You say you want to understand what it does and how it works - that document explains it, and goes into the science of what you are doing.

  • Parts

Let's take a look at just the transimpedance amplifier - that's the part you asked about.

Here's the transimpedance amplifier from the NXP document:

enter image description here

It explains how to calculate the expected output voltage from the diode current.

The expected current can be found in the datasheet for the photodiode you are using.

The datasheet gives you the expected current for a specific illumination intensity which will probably be higher than what you will get through a finger. From that you can figure a resistor to start with. Prototype with that value and see if you get enough voltage. Expect to have to change it to get more voltage.

The NCP document explains how to calculate the cutoff frequency for the low pass filter that is part of the transimpedance amplifier - and gives an example. You will need to calculate the proper capacitor depending on the feedback resistor you selected for your expected current.

The selected cutoff wasn't chosen randomly. NXP later mentions a bandpass filter that is implemented in software, and it has a similar cutoff on the high side.

It then details circuitry for cleaning up the signal. It explains as simply as possible how to calculate the values used in the filters, and why each stage is used.

  • Calculations

NXP details how to calculate the oxygen saturation of the blood:

enter image description here

It sounds like you only need the pulse, in which case you don't need two different LED colors. One is enough.

From each LED color, you get a signal like in that example. The ratio of the two color signals gives you the oxygen saturation.

The signal from either signal contains the pulse. Use the ATTiny comparator input and a timer to count time between pulses. From time interval to pulse rate should be an easy calculation.


The most critical of the parts you asked about are C1 and R6. Those are covered above.

The others are decoupling capacitors. Anything from 100nF to a few uF will be fine.

C2 in particular, though, should be placed right up close to the opamp power pins. As physically close as possible, and with the shortest connections possible. This is needed to help keep noise from the digital section (AATiny) from getting into the opamp.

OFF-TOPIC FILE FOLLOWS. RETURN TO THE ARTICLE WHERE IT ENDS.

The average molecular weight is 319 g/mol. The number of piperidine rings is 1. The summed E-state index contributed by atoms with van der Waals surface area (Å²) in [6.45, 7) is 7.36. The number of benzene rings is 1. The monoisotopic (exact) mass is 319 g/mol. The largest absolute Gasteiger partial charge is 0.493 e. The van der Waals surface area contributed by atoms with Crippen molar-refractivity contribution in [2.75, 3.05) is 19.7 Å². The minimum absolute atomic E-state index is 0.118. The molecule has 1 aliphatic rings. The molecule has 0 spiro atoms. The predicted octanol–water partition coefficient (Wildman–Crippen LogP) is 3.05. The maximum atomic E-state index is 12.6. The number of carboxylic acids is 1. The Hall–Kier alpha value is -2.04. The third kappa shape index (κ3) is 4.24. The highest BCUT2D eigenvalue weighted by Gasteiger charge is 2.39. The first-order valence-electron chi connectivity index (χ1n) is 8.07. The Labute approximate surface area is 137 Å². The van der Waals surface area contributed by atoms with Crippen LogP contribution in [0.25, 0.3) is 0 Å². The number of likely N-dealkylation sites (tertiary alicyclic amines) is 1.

So, take a good look. Everything you need to know is in that document from NXP.

If the equations don't make sense, ask about them here (a new question.) Most of them are basic equations that you will need for general work with electronics.

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  • \$\begingroup\$ Thank you for your answer @JRE. One quick, yet probably complicated question to answer... How do they find these frequencies to filter out? from music production i know how it works, but often you need to listen in order to grasp where to cut certain frequencies. I know the wave is different here, in that it doesn't lead to a tone we can hear, but why is 60hz a golden frequency to do a nudge? \$\endgroup\$ – Jeppe Christensen Nov 29 '18 at 22:16
  • \$\begingroup\$ 60Hz is the frequency of the AC power in the USA. It causes flicker and interference through the lights (picked up by your photodiode.) Long wires on high impedance circuits can also pick it up. From your name, I'd expect you need to be more concerned about 50Hz interference from european power lines. \$\endgroup\$ – JRE Nov 29 '18 at 22:23
  • \$\begingroup\$ And, you can hear 50Hz if you have a good speaker. \$\endgroup\$ – JRE Nov 29 '18 at 22:24
  • \$\begingroup\$ Denmark, so yes its 50hz :-) Wow, thats pretty useful! So it's basically to filter out external lighting. The weird thing is though, that in the example circuit, they have a low pass filter, and then afterwards a high pass filter. They say that the high pass filter seeks to filter out the DC signal, but yet, we use this signal to calculate the SpO2? isn't that strange? \$\endgroup\$ – Jeppe Christensen Nov 29 '18 at 22:35
  • \$\begingroup\$ Nope. You use the AC signal to calculate SpO2. The ratio doesn't care about DC, and DC just represents a constant light level. Filtering out DC gets rid of the influence of daylight or non-flickering house lights. The 50 (or 60) Hz notch filter reduces intereference from flickering lights. \$\endgroup\$ – JRE Nov 29 '18 at 22:45